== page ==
Let Them Make Robots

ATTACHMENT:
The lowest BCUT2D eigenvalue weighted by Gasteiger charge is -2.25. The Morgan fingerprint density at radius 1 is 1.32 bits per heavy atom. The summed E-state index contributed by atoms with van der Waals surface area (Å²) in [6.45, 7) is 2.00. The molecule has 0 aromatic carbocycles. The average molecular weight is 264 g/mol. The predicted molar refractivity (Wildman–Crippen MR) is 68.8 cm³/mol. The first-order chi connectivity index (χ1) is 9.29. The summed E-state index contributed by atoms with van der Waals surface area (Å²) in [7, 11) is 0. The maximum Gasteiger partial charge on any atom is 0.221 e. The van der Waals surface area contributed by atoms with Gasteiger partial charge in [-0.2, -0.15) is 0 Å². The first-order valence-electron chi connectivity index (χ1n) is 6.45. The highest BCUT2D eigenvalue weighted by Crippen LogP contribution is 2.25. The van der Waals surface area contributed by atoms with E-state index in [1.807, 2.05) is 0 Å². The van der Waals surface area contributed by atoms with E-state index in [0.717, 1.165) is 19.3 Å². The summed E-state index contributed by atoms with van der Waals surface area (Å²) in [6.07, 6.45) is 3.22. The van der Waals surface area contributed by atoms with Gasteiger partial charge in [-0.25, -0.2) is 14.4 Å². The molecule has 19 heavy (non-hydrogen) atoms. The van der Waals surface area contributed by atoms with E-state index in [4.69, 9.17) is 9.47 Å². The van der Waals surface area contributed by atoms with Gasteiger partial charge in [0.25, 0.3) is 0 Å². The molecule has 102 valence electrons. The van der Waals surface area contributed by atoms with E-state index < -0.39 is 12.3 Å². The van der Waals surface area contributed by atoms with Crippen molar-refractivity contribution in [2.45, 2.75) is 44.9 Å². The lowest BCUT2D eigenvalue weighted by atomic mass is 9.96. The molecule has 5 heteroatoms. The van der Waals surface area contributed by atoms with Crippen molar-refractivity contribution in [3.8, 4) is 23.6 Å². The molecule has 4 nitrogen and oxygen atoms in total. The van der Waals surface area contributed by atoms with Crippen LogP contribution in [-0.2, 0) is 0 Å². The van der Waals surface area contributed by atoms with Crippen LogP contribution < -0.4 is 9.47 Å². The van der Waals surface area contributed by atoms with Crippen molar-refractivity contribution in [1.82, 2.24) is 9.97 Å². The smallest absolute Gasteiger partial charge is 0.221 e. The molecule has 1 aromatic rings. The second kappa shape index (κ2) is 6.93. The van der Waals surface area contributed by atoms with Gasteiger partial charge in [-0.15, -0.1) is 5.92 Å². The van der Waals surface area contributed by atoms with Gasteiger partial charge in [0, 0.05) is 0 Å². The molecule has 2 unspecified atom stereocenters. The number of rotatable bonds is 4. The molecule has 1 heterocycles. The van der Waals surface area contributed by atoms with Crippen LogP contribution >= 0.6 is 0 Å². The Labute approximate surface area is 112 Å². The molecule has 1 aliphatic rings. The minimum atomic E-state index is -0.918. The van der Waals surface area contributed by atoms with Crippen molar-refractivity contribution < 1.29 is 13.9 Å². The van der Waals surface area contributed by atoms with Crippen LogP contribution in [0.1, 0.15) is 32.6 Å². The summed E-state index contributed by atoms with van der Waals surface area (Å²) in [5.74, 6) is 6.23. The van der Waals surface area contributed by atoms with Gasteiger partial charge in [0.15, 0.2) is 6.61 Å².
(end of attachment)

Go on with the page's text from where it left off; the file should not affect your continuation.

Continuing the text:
Thanks to Saman Amirpour for pointing me the way of a new IEEE Story by Tekla Perry: Robotics Company Prepares to Take Responsibility for Displaced Workers. Perry explains that Momentum Machines is busy automating the preparation of hamburgers. The machine peaks out at 6 burgers per minute- I think that outdoes the needs of even the most popular In-n-Out in San Francisco. Perry explains that Momentum recognizes that its machines will cause jobs to be eliminated when existing restaurants adopt the machine. I have lectured in the past about Employment Impact Assessments, and the lack thereof when automation changes the employment landscape at a company. But the solution offered by Momentum is tone-deaf in so many ways. They specifically offer discounted technical training to the former line cooks who were displaced. This seems like an idea born of startup-brainstorming, rather than ethnographically studying the needs of line cooks to understand just how pressured they are between low-paying jobs and debt on a day-to-day basis. Then there is the fact that Momentum plans to build its own restaurants. The line order cooks they will not hire are lost opportunities for jobs, they are not actual humans with pink slips in hand. In the end automation paves many paths to job loss and poverty, and I believe it is doing so more rapidly than it optimistically “unleashes job innovation.” Providing technical training is, obviously, a move to be applauded. But it is, in this case, a rhetorical move that does not offer any sort of structural solution to the basic problem: Momentum is spending millions of dollars to make machines that do the work of many employees for whom their paycheck is critical to quality of life.

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